While it’s possible to download the digital book for a lower price, kids will get more excited and (literally) stick with the program if they receive the full $30 box each month.
Osmo Coding Jam
One of our favourite and innovative kids’ games for the iPad is Osmo, which uses a fun Montessori-like method to teach via physical objects – not normally what you’d expect from an iPad game.
Osmo consists of a Base unit that you slot the iPad in portrait mode, and a little plastic mirror cap that fits over the camera so the iPad can ‘see’ what’s happening on the table below. This “Reflective AI technology” allows kids to play with physical items in the real world while still benefiting from the power of iPad technology.
There are several wonderful Osmo games, which we really recommend you take a look at; read our full Osmo for iPad review. The latest game is Osmo Coding, which is designed to teach coding to kids aged 5-12.
Osmo Coding uses the brilliantly simple Osmo game system. Osmo’s team is made up of former Google software engineers, so you can be sure that these guys know what they’re doing when teaching to code.
Osmo Coding uses simple blocks that magnetically snap together in front of an iPad and are interpreted as instructions that guide the game’s cute character Awbie on a journey to finding strawberries in a magical world of forests and beaches.
Each physical code block contains a unique command (walk, change direction, jump, grab) that can be sequenced with other commands. Combined with parameter, loop, and boolean (if-then) blocks, kids can easily make complex sequences for Awbie to follow.
Players can see the effects of the coding blocks in real time before running the actions. It’s like (visual programming language) Scratch meets Lego.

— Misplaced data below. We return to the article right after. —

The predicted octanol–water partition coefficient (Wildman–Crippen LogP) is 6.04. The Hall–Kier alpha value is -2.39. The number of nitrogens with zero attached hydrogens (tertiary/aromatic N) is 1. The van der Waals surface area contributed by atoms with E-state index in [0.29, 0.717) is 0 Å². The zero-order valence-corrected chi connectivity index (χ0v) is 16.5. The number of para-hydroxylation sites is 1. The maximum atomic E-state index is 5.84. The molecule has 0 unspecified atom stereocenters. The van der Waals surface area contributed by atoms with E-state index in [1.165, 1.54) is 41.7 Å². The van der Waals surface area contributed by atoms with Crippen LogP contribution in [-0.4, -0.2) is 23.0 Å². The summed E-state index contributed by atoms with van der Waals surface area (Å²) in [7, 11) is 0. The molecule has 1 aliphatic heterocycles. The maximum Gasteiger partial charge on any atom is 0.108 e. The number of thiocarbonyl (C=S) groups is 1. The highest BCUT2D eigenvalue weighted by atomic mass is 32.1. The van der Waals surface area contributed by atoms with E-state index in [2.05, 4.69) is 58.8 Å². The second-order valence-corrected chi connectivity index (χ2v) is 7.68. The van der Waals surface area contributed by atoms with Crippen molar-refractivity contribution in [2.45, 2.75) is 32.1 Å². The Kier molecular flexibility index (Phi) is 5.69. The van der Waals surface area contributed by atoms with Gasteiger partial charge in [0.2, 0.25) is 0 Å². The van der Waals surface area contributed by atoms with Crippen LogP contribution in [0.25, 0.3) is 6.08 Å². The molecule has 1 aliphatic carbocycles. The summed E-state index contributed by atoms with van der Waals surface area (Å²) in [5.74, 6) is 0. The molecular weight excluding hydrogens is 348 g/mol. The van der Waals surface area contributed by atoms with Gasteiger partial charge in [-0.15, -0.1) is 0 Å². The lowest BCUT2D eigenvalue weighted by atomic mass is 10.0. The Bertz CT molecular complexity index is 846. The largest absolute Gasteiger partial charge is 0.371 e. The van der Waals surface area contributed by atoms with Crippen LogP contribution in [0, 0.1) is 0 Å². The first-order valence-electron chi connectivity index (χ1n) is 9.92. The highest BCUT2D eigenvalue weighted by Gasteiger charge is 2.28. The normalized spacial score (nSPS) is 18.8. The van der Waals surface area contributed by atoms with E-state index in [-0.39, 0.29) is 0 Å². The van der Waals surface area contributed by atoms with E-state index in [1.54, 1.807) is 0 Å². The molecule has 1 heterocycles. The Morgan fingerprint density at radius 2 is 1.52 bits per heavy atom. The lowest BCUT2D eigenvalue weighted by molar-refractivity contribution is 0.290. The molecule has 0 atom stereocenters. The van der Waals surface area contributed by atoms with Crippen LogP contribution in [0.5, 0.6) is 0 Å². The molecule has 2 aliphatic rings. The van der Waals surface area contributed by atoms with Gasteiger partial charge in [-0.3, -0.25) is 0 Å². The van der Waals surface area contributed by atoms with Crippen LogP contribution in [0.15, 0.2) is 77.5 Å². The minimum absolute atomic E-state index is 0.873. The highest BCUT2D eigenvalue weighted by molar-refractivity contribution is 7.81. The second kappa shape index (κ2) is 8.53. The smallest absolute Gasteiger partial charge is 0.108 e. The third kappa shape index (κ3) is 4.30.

Osmo Coding Jam costs £59.99/$59.99 but requires at least the £69.99/$69.99 Osmo Starter Kit.
Think Fun Codemaster game
ThinkFun Code Master Programming Logic Game is a puzzle that teaches core programming concepts.
It really is a board game, not something you need to charge or link up to an app. No computer is required, just an enquiring mind.
You use an avatar figurine plus action and conditional tokens.
On each level, players program an avatar to harvest power crystals and reach the destination portal via pathways.
Your thinking processes mimic the way computers execute programs. As you play the game more, more complex programming concepts are introduced so you learn the core ideas as you play. As with actual coding only one specific sequence of actions will lead to success.
You get ten maps with 60 levels from beginner to expert.
STEM – Robot Mouse Activity Set
Aimed squarely at primary school children in science, technology, engineering and maths lessons the Robot Mouse Kit is a cute way to develop coding enthusiasm and critical thinking skills from a young age.
Kids program the battery-driven mouse to find the cheese, and this can be solo or a group game. Through game play it provides a basic introduction to the concepts of coding, including Step Coding and Logic.
The flexible kit comes with 16 plastic base pieces, 22 plastic maze walls, 3 tunnel pieces, 30 double sided coding cards, 20 Sequence cards to plot and track the mouse’s path to the cheese, and a Multilingual activity guide.
There are two coding sets available; the activity set that is complete with the green track or the individual mouse, which comes with coding cards so you can use it on the floor.
ThinkFun Robot Turtles Board Game
Another batteries-not-required coding board game is Robot Turtles, which teaches programming fundamentals to kids ages 4 and up.
Inspired by the Logo programming language, the game lets kids write programs with playing cards. Players dictate the movements of their Robot Turtle tokens on a game board by playing basic Code Cards: Forward, Left and Right. When a player’s Robot Turtle reaches a jewel they win. If they make a mistake, they can use a Bug Card to undo a move.
The game has Beginner to Advanced levels – as the players advance they encounter obstacles such as Ice Walls, and use more complex Code Cards (like lasers to melt the walls).
Two to five players can play at once and everyone who gets the Robot Jewel wins.